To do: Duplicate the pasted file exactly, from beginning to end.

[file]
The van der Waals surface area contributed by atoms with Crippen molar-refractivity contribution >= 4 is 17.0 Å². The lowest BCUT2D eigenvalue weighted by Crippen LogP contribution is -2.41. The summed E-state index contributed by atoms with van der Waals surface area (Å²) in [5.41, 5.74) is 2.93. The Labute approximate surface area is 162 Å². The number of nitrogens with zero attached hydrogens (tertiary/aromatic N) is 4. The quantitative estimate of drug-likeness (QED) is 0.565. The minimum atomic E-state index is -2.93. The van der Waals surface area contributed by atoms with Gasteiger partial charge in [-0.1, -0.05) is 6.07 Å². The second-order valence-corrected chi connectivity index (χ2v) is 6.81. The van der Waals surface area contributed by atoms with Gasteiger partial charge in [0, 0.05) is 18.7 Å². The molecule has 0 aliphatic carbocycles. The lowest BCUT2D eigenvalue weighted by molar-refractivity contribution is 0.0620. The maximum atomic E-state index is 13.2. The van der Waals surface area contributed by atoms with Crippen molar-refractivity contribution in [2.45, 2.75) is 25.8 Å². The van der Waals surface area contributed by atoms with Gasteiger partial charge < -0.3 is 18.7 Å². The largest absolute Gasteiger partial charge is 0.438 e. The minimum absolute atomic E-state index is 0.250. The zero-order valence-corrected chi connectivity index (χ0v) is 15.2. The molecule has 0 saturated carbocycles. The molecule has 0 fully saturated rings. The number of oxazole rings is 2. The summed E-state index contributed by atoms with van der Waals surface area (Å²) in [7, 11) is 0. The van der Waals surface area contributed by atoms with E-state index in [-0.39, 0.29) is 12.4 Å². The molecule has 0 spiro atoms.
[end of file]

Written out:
The van der Waals surface area contributed by atoms with Crippen molar-refractivity contribution >= 4 is 17.0 Å². The lowest BCUT2D eigenvalue weighted by Crippen LogP contribution is -2.41. The summed E-state index contributed by atoms with van der Waals surface area (Å²) in [5.41, 5.74) is 2.93. The Labute approximate surface area is 162 Å². The number of nitrogens with zero attached hydrogens (tertiary/aromatic N) is 4. The quantitative estimate of drug-likeness (QED) is 0.565. The minimum atomic E-state index is -2.93. The van der Waals surface area contributed by atoms with Gasteiger partial charge in [-0.1, -0.05) is 6.07 Å². The second-order valence-corrected chi connectivity index (χ2v) is 6.81. The van der Waals surface area contributed by atoms with Gasteiger partial charge in [0, 0.05) is 18.7 Å². The molecule has 0 aliphatic carbocycles. The lowest BCUT2D eigenvalue weighted by molar-refractivity contribution is 0.0620. The maximum atomic E-state index is 13.2. The van der Waals surface area contributed by atoms with Crippen molar-refractivity contribution in [2.45, 2.75) is 25.8 Å². The van der Waals surface area contributed by atoms with Gasteiger partial charge < -0.3 is 18.7 Å². The largest absolute Gasteiger partial charge is 0.438 e. The minimum absolute atomic E-state index is 0.250. The zero-order valence-corrected chi connectivity index (χ0v) is 15.2. The molecule has 0 saturated carbocycles. The molecule has 0 fully saturated rings. The number of oxazole rings is 2. The summed E-state index contributed by atoms with van der Waals surface area (Å²) in [7, 11) is 0. The van der Waals surface area contributed by atoms with E-state index in [-0.39, 0.29) is 12.4 Å². The molecule has 0 spiro atoms.